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Miscellany



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In today’s Impromptus, I quote a news report saying that Hillary Clinton had “delivered a new, stark warning to Iran that it must stop arming and supporting the Assad regime.” I comment, “Oh, that has them shaking in their boots, no doubt.” I then quote something Barack Obama said in the ’08 debates. He said he would tell Iran, “If you don’t change your behavior, then there will be dire consequences.”

A reader writes, “Maybe he meant dire consequences for Israel?”

I also quote a news report about the voter-ID law in Pennsylvania — a law that says you have to show ID when voting. The law has been suspended, or something. Anyway, it won’t apply to November 6.

The report notes what Democrats say about a voter-ID law: It would “prevent the elderly and minorities from voting.” In a bitter blast, I write,

. . . why don’t “the elderly and minorities” — does that include Jews, by the way? Japanese Americans? — protest at this claim that they, uniquely, are so inept or pathetic that, unlike their fellow Americans, they can’t produce ID?

Why does no one ever take offense? That is a (not-sweet) mystery of life.

A reader writes,

Had a doctor’s appointment the other day and hadn’t been to the office in a while, so they had to update all my information. Several others were in the same boat. We all had to show picture ID.

In line in front of me? An elderly man and a minority woman. Not a peep from either of them about the “tough” requirement.

Yes, that’s how the Associated Press had described the Pennsylvania law: a “tough new law.” So hard to show ID, you know — especially if you’re black, as Democrats have said for years, though no one seems to take offense, which is mind-boggling.

I’d love to ask a white liberal politician someday: “Why do you think you’re more capable of showing ID than a black person?” I mean, does even the Klan say that white people are more capable of showing ID than blacks?

Check out the beginning of one AP report: “A judge on Tuesday blocked Pennsylvania’s divisive voter identification requirement from going into effect on Election Day . . .”

My question: Do wire services ever describe measures the Left likes, and the Right doesn’t, as “divisive”?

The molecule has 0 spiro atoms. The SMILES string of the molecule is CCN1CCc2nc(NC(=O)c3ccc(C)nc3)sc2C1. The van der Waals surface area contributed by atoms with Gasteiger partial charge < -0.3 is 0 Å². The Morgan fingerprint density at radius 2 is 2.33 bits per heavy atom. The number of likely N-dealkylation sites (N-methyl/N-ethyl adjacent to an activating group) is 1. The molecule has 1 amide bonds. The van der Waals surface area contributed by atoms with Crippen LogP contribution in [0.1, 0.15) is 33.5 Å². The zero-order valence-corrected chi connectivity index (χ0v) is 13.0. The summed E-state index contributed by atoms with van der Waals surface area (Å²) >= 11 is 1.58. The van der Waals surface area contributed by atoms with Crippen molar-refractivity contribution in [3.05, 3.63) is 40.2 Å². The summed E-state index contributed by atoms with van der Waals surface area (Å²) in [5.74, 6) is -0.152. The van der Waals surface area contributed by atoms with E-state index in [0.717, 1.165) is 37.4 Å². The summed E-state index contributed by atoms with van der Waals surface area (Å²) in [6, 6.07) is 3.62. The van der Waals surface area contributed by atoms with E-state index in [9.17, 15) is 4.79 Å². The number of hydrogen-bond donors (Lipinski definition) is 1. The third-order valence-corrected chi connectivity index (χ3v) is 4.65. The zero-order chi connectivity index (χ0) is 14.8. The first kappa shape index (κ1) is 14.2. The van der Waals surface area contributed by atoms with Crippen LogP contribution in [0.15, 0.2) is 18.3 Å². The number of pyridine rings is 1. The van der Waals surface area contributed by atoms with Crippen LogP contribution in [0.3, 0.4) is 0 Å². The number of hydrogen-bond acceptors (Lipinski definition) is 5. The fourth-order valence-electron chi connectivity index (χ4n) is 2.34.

In Impromptus, I talk about beggars in Madison, Wis., and Ann Arbor, Mich. — who beg every day, year in, year out, as though it were their job. A reader writes, “When I was a student at Michigan, there was a beggar I saw regularly. One day I asked him why he didn’t work. He said, irked, ‘I am working.’ (He did seem to be making a living.)”

Takes a certain discipline, it’s true.

At the end of my column, I mention some historians — Eric Hobsbawm and Gene Genovese, for two. They died within days of each other. One was a Communist, utterly unrepentant. The other was an ex-Communist, totally and beautifully repentant.

Here’s something I forgot to mention — something I remembered only after I’d written my column: Genovese and Hobsbawm were good friends. Genovese spoke to me in very warm terms about Hobsbawm. I’m not sure there was a colleague he respected more.

Surprised, I said, “Well, what did he make of your apostasy?” Genovese said they never discussed it — because friendship is beyond politics. Politics must not spoil friendships.

There’s a lot more to say about this, but not here and now. Let me do one more item . . .

At the very end of my column, I mention Jacques Barzun — born in 1907, and living in San Antonio, Texas. He learned history at the knee of his great-grandmother, born in 1830. Think of that: Today in Texas, you can see a man who learned history from a woman born in 1830.

This year, Barzun will be a buck-oh-five — 105 years old. A hundred and five years before his birth, it was 1802. Jefferson was president. Schubert was three five (sorry about that). We could play this game all day . . . 



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